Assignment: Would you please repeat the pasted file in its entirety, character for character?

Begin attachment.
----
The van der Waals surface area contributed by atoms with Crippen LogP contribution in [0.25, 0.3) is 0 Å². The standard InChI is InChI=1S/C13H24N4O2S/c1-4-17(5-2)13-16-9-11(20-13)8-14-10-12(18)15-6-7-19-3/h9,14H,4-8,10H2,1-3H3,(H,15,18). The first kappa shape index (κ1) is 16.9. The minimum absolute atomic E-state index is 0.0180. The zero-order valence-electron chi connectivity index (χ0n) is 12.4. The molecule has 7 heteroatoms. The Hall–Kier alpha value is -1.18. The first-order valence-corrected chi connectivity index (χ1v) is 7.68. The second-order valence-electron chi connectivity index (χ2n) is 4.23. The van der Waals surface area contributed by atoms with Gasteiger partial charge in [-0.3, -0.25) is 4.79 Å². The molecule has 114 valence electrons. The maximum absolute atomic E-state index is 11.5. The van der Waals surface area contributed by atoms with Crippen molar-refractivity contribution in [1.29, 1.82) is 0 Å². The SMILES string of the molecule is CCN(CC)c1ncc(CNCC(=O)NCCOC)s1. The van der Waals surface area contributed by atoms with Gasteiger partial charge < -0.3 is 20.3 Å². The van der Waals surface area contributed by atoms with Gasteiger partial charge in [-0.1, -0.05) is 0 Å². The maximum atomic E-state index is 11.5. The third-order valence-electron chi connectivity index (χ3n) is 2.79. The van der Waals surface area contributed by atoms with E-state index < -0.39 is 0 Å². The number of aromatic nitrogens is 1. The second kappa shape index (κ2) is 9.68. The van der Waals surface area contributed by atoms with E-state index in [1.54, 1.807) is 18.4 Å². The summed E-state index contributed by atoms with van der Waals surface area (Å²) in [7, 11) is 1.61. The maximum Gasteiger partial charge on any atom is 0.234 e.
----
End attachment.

The van der Waals surface area contributed by atoms with Crippen LogP contribution in [0.25, 0.3) is 0 Å². The standard InChI is InChI=1S/C13H24N4O2S/c1-4-17(5-2)13-16-9-11(20-13)8-14-10-12(18)15-6-7-19-3/h9,14H,4-8,10H2,1-3H3,(H,15,18). The first kappa shape index (κ1) is 16.9. The minimum absolute atomic E-state index is 0.0180. The zero-order valence-electron chi connectivity index (χ0n) is 12.4. The molecule has 7 heteroatoms. The Hall–Kier alpha value is -1.18. The first-order valence-corrected chi connectivity index (χ1v) is 7.68. The second-order valence-electron chi connectivity index (χ2n) is 4.23. The van der Waals surface area contributed by atoms with Gasteiger partial charge in [-0.3, -0.25) is 4.79 Å². The molecule has 114 valence electrons. The maximum absolute atomic E-state index is 11.5. The van der Waals surface area contributed by atoms with Crippen molar-refractivity contribution in [1.29, 1.82) is 0 Å². The SMILES string of the molecule is CCN(CC)c1ncc(CNCC(=O)NCCOC)s1. The van der Waals surface area contributed by atoms with Gasteiger partial charge < -0.3 is 20.3 Å². The van der Waals surface area contributed by atoms with Gasteiger partial charge in [-0.1, -0.05) is 0 Å². The maximum atomic E-state index is 11.5. The third-order valence-electron chi connectivity index (χ3n) is 2.79. The van der Waals surface area contributed by atoms with E-state index < -0.39 is 0 Å². The number of aromatic nitrogens is 1. The second kappa shape index (κ2) is 9.68. The van der Waals surface area contributed by atoms with E-state index in [1.54, 1.807) is 18.4 Å². The summed E-state index contributed by atoms with van der Waals surface area (Å²) in [7, 11) is 1.61. The maximum Gasteiger partial charge on any atom is 0.234 e.